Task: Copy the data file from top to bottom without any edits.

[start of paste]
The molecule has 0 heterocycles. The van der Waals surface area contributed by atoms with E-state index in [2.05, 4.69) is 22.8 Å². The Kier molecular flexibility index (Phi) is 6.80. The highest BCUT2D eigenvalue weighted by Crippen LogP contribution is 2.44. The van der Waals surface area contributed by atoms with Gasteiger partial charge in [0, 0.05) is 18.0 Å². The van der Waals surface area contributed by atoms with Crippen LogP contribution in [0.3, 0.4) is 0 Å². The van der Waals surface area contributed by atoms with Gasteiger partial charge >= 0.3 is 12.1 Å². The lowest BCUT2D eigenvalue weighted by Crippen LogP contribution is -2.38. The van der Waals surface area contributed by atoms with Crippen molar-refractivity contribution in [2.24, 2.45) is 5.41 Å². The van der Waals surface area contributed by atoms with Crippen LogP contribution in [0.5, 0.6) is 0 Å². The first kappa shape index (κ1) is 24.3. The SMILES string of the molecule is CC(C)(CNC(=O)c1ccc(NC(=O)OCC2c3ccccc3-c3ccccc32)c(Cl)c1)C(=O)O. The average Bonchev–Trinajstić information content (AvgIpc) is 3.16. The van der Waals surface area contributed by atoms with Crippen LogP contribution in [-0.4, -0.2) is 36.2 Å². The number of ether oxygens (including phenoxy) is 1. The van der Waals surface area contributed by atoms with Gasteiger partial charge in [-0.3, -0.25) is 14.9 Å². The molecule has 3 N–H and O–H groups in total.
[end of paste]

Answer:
The molecule has 0 heterocycles. The van der Waals surface area contributed by atoms with E-state index in [2.05, 4.69) is 22.8 Å². The Kier molecular flexibility index (Phi) is 6.80. The highest BCUT2D eigenvalue weighted by Crippen LogP contribution is 2.44. The van der Waals surface area contributed by atoms with Gasteiger partial charge in [0, 0.05) is 18.0 Å². The van der Waals surface area contributed by atoms with Crippen LogP contribution in [0.3, 0.4) is 0 Å². The van der Waals surface area contributed by atoms with Gasteiger partial charge >= 0.3 is 12.1 Å². The lowest BCUT2D eigenvalue weighted by Crippen LogP contribution is -2.38. The van der Waals surface area contributed by atoms with Crippen molar-refractivity contribution in [2.24, 2.45) is 5.41 Å². The van der Waals surface area contributed by atoms with Crippen LogP contribution in [0.5, 0.6) is 0 Å². The first kappa shape index (κ1) is 24.3. The SMILES string of the molecule is CC(C)(CNC(=O)c1ccc(NC(=O)OCC2c3ccccc3-c3ccccc32)c(Cl)c1)C(=O)O. The average Bonchev–Trinajstić information content (AvgIpc) is 3.16. The van der Waals surface area contributed by atoms with Crippen LogP contribution in [-0.4, -0.2) is 36.2 Å². The number of ether oxygens (including phenoxy) is 1. The van der Waals surface area contributed by atoms with Gasteiger partial charge in [-0.3, -0.25) is 14.9 Å². The molecule has 3 N–H and O–H groups in total.